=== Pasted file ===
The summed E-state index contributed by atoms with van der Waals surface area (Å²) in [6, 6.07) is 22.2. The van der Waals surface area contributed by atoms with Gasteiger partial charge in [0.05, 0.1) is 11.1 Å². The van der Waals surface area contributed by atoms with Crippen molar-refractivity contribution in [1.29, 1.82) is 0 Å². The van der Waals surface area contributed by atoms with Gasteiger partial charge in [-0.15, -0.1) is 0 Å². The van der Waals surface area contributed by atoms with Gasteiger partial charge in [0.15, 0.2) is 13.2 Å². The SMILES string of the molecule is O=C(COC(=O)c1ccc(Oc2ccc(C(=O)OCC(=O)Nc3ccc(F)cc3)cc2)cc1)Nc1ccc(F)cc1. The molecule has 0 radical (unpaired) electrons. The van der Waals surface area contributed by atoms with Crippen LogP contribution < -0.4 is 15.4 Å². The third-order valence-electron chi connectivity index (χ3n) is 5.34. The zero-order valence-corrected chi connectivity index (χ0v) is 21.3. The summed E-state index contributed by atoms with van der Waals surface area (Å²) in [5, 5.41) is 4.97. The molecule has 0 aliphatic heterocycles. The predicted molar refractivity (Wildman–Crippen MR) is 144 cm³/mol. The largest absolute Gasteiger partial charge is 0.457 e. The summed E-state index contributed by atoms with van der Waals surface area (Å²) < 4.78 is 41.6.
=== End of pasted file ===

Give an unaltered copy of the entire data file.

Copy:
The summed E-state index contributed by atoms with van der Waals surface area (Å²) in [6, 6.07) is 22.2. The van der Waals surface area contributed by atoms with Gasteiger partial charge in [0.05, 0.1) is 11.1 Å². The van der Waals surface area contributed by atoms with Crippen molar-refractivity contribution in [1.29, 1.82) is 0 Å². The van der Waals surface area contributed by atoms with Gasteiger partial charge in [-0.15, -0.1) is 0 Å². The van der Waals surface area contributed by atoms with Gasteiger partial charge in [0.15, 0.2) is 13.2 Å². The SMILES string of the molecule is O=C(COC(=O)c1ccc(Oc2ccc(C(=O)OCC(=O)Nc3ccc(F)cc3)cc2)cc1)Nc1ccc(F)cc1. The molecule has 0 radical (unpaired) electrons. The van der Waals surface area contributed by atoms with Crippen LogP contribution < -0.4 is 15.4 Å². The third-order valence-electron chi connectivity index (χ3n) is 5.34. The zero-order valence-corrected chi connectivity index (χ0v) is 21.3. The summed E-state index contributed by atoms with van der Waals surface area (Å²) in [5, 5.41) is 4.97. The molecule has 0 aliphatic heterocycles. The predicted molar refractivity (Wildman–Crippen MR) is 144 cm³/mol. The largest absolute Gasteiger partial charge is 0.457 e. The summed E-state index contributed by atoms with van der Waals surface area (Å²) < 4.78 is 41.6.